On either side of the central space were two large white marble statues, male and female, perhaps representing knowledge and wisdom, courage and hope, or other suitable concepts. I looked down at the female’s great broad white feet and imagined that were she not barefooted she might have trouble with her shoes. I could almost see the incipient bunion and feel the pain of the fallen arch.

It’s not an easy thing to write a novel in which a basically nice character faces very ordinary and undramatic problems and to make it interesting. Really the only other example I can immediately think of is Colm Toibin with his Brooklyn. To do that though and to make it funny too, that really is very impressive indeed – as one of the priests says “it’s the trivial things that matter” and Pym ably proves his point. This is my first Pym, but I don’t intend it to be my last.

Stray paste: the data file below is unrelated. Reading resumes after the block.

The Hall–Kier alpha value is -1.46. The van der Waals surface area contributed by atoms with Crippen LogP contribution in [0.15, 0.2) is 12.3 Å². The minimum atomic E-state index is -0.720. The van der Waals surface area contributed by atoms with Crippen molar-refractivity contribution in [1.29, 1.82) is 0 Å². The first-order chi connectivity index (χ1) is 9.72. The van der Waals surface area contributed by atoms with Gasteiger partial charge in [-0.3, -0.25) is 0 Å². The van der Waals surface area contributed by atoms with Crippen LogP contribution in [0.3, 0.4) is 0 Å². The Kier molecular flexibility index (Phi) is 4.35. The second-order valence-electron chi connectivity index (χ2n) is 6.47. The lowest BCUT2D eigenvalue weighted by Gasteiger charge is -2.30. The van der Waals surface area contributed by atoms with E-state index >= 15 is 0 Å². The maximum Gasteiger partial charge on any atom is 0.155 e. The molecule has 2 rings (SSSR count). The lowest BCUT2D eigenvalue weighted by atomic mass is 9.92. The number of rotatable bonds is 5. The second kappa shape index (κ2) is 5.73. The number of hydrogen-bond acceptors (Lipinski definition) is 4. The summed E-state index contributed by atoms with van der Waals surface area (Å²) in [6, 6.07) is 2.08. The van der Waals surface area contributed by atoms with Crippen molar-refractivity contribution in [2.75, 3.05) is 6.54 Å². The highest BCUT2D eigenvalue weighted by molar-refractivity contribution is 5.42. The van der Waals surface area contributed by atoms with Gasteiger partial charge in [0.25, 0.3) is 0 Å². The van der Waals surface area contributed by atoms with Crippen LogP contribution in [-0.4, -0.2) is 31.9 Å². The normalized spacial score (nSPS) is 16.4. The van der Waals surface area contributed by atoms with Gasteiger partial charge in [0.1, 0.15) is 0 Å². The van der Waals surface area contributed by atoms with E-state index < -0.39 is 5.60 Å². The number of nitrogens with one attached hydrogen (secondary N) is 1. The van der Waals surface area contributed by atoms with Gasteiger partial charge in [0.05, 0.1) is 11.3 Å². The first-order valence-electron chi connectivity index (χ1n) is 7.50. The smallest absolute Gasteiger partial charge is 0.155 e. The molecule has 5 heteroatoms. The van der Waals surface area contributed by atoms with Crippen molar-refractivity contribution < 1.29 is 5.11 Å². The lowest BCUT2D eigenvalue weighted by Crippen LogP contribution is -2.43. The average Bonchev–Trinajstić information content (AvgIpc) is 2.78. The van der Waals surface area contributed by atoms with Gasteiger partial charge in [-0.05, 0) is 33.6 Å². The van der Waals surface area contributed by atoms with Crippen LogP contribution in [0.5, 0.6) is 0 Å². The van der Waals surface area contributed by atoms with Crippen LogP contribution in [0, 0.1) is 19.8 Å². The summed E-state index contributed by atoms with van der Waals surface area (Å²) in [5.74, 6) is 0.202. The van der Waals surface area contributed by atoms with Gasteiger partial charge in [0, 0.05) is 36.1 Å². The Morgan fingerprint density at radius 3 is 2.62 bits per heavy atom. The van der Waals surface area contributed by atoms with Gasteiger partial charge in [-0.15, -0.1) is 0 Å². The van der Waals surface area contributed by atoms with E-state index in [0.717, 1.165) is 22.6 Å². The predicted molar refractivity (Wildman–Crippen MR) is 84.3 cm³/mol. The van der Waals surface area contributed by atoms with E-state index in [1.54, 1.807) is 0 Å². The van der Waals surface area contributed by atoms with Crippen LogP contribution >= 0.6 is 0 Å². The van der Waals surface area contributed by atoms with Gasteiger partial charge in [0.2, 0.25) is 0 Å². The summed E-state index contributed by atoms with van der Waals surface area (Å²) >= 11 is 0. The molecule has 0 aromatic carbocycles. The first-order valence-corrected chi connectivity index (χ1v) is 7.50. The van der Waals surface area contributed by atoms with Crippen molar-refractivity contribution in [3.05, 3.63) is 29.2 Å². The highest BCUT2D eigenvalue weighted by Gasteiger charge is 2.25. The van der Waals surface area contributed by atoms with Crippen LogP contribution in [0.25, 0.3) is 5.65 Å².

Other reviews

Guy Savage alerted me to Barbara Pym and convinced me to read her. His review of Blessings is here. I also found online this review at Vulpes Libris, where interestingly the reviewer is themselves a member of the Church of England and so able to shed a little light on the accuracy of those aspects of the novel. If you know of others, please let me know in the comments. Edit: As mentioned in the comments Kaggsy also reviewed this, and liked it a bit less than I did. Her review, which I recommend as ever, is here.

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Filed under Comic Fiction, Pym, Barbara

“Love is a dangerous territory for athletes.”

The Man in a Hurry, by Paul Morand and translated by Euan Cameron

Way back in 2009 I read and loved Paul Morand’s memoirs, Venices. It’s an elegantly written book that’s held up well in memory and that I still recommend.